The Clubman is the final gateway car into proper car ownership, it’s even based on the BMW 1 series platform, and despite being FWD shares the same 2.0 4 cylinder Turbo engine as found in a bunch of 1, 2 and 3 series models.
Inside most Minis are filled with plastic and bright colours and round shapes. The Clubman is more subdued, with soft fabrics and darker tones with out the “MINI” brand being splashed over everything. It feels like a very sophisticated place to be, the seating position reminded me of the 1 series, as did the general layout of the cabin. There is some strong DNA sharing going on here, and it is to the Mini’s advantage. The seats are nice and comfortable and there is plenty of legroom front and rear. The wheel is small and the gauge cluster is connected to it, so the whole lot moves together for adjustment. All the usual features are there, including Mini’s version of the iDrive system and an LCD in the dash that will be familiar to many BMW owners. However where iDrive and the gauges in BMW’s are cold and utilitarian, the design and implementation in the Mini is much nicer, and more engaging to use. It is all very Mini, but more mature.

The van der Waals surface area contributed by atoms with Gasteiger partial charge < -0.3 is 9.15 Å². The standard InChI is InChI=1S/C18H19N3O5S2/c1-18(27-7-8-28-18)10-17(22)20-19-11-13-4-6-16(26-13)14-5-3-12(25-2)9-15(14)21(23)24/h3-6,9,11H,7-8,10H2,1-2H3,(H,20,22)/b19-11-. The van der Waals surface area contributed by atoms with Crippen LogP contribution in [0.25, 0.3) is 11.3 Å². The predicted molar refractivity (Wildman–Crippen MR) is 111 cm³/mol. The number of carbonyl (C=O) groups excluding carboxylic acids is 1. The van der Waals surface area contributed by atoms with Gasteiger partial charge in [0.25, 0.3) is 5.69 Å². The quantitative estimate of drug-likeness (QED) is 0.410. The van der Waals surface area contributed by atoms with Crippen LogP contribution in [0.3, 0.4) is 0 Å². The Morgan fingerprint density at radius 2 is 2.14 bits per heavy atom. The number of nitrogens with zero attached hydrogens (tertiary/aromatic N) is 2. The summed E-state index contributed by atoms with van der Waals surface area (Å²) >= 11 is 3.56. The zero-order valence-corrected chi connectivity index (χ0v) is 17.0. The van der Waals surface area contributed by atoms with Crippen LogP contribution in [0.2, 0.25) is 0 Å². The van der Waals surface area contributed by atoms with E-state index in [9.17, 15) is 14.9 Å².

However, behind the rear seats is where the biggest changes can be found. Instead of a short small hatch, the Clubman has grown a proper flying brake rear end complete with double rear doors. These can be opened remotely via the key to reveal a very usable boot space. With the rear seats downs there is just over 1200L of capacity, which I found to be more than enough.
The extra space in the back comes from a longer wider wheel base, which combined with the double doors on the back produces a very grown up looking Mini shape. The design still compromises form over function, but it’s a lot roomier than any Mini before it.